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3 Places Slip and Falls Commonly Occur

Business man falling down set of stairs.

Slip and fall accidents are common, but that does not mean they are harmless. In fact, they are the leading cause of emergency room visits, leading to over a million ER trips per year.

Like other common causes of injury, many slips and falls are preventable. According to the National Floor Safety Institute, more than half of all slips, trips, and falls are caused by walkway hazards.

Here are some of the places slip and falls most often occur, why they happen, and how to avoid them.

Slip and falls in the home

Falls cause half of all deaths that occur in the home, and most happen at ground level, rather than from elevated surfaces like ladders. Slips and falls are so common that The Hartford lists it among the seven most common types of homeowners’ insurance claims. It advises homeowners to reduce the likelihood of an injury by repairing hazards like uneven front steps, loose hand railings and removing snow and ice from driveways and walkways.

Slip and falls in nursing homes

The older people get, the greater their risk of a serious fall-related injury. The likelihood of a fall increased with each decade of life so it should be no surprise that nursing homes and other places frequented by seniors are common places to slip and/or fall.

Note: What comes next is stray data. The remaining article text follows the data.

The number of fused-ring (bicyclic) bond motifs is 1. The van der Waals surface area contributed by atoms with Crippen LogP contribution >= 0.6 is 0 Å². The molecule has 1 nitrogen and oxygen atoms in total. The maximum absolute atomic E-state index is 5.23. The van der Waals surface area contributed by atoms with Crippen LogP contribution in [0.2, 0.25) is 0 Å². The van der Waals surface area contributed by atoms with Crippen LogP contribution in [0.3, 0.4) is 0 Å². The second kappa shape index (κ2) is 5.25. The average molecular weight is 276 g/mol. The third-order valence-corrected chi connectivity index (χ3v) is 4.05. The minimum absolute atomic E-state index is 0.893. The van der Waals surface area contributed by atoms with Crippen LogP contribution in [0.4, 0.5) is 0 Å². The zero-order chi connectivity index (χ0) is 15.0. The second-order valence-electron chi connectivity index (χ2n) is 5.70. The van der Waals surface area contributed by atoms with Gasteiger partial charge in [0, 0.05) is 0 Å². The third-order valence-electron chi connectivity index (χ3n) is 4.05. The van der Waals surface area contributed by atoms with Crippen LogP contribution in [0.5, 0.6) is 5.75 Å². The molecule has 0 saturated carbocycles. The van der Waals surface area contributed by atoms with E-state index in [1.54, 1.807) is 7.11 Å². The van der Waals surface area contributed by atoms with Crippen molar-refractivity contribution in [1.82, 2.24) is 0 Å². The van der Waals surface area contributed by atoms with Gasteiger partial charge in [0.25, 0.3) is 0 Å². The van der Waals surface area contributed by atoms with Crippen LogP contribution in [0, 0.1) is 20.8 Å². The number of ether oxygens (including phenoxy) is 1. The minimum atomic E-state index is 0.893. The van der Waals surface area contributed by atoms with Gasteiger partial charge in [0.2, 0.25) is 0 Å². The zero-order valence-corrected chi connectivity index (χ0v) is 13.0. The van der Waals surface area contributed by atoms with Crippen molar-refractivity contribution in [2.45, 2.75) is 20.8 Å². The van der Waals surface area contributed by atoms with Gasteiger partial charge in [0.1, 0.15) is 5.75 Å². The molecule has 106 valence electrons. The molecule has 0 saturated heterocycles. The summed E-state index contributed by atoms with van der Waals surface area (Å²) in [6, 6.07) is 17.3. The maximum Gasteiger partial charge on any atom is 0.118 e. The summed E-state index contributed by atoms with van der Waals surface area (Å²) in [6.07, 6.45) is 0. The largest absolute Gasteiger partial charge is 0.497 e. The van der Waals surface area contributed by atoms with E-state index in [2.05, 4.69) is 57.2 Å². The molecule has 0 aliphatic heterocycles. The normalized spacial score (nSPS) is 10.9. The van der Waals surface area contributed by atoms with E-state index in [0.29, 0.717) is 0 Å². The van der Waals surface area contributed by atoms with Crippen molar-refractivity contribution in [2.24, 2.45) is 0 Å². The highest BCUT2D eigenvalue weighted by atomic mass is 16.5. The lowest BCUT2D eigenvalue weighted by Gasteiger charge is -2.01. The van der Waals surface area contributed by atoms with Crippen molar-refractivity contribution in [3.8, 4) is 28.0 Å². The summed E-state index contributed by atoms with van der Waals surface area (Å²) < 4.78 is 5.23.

One out of ever three people over the age of 65 experiences a fall in any given year, and half of those falls will be a repeat by someone who has already experienced a fall. Hip fractures are the most dangerous, and the most likely to lead to death; half of those over the age of 65 who are hospitalized for a hip fracture cannot live on their own – or at home – after the injury.

Nursing home administrators and employees need to carefully watch and help residents and implement effective safety procedures to prevent falls.

Slip and falls at work

The vast majority of worker’s compensation claims – 85% – arise from employees slipping on floors and nearly a quarter of slip and fall accidents led to at least a month out of work.

The number of fatalities caused by occupational falls has been cut in half from 1200 per year in the 1970s to 600 per year, but occupational falls are still common in practically all manufacturing and service sector jobs. Employers can help reduce the likelihood of occupational slips and falls by enforcing safety procedures and providing training for dealing with on-the-job hazards.

Recovering from a slip and fall in southern California